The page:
Saturday, March 26, 2011

A Hint Of Banana

While working in the garden, when the breeze blows just so, I'll catch the faintest whiff of fragrance.  It always takes me a moment to determine that the Banana Shrub (Michelia figo) is in bloom again.  Approaching almost ten foot tall with a loose structure, it has several open flowers with many more maturing buds.

The fragrance does not carry far, so it always seems to just tease you with its perfume.  Coming close and actually placing one's nose near the flower will give you a blast of its banana scent.

The blooms are small and rather inconspicuous.  They stay open for a few days, then fade.

The blossoms open a creamy white, then slowly change to a soft yellow as they age.  Eventually, one by one, the petals will fall and the scent will disappear.

But for now, as I find myself bent to some garden chore, a soft breeze will pick up the scent and carry it to me.  It always makes me stop and smile.  It reminds me to sit back, to look about and see the surrounding nature...and allow the garden to refresh me.

Thursday, March 24, 2011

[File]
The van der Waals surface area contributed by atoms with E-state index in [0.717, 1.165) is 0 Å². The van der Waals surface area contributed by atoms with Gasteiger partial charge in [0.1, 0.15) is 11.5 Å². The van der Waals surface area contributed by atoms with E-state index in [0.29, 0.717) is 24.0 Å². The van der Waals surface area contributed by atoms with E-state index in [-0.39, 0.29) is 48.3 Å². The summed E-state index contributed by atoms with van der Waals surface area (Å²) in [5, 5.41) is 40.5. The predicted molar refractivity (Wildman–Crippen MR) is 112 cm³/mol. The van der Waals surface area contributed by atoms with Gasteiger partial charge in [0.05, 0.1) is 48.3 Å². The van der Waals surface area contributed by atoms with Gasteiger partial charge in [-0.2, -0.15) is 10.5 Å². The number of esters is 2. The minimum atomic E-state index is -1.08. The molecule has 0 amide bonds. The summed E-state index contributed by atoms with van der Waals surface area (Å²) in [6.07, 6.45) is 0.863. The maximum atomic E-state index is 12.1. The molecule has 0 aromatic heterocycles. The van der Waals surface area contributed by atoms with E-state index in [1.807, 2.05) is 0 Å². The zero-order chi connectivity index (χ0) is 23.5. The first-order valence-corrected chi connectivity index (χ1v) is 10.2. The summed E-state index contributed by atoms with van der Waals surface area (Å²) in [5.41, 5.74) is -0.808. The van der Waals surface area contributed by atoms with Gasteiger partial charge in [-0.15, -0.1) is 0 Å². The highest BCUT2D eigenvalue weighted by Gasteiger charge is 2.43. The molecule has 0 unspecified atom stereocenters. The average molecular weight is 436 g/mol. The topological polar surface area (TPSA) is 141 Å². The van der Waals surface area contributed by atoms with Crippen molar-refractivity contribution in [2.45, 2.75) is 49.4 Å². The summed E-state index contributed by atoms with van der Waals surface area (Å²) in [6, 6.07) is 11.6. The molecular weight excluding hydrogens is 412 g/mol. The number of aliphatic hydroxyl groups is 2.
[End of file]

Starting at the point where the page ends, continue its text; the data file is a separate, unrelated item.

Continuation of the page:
Tulip Time

For the last couple of weeks, it's been Tulip Time.  I only have about a dozen bulbs of the Lady Tulips (Tulipa clusiana), but they are all putting on a nice show.

There was no cultivar name for those I planted last year, but their bright colors makes me confident that they are 'Chrysantha'.  I really like the vibrant yellow and darker red of the blooms, plus the blue-green foliage is really nice (pictures do not accurately portray their true color).  Add that to the fact that they have increased in number since last year and re-bloomed just as vigorously, and I'm thinking its a keeper.

This year's planting were of the the 'Cynthia' cultivar (Tulipa clusiana 'Cynthia').  Though nice, they lack the nice foliar color and the blooms tend more towards a pastel shade.  They also tend to grow a little taller, and this causes them to be a little floppier.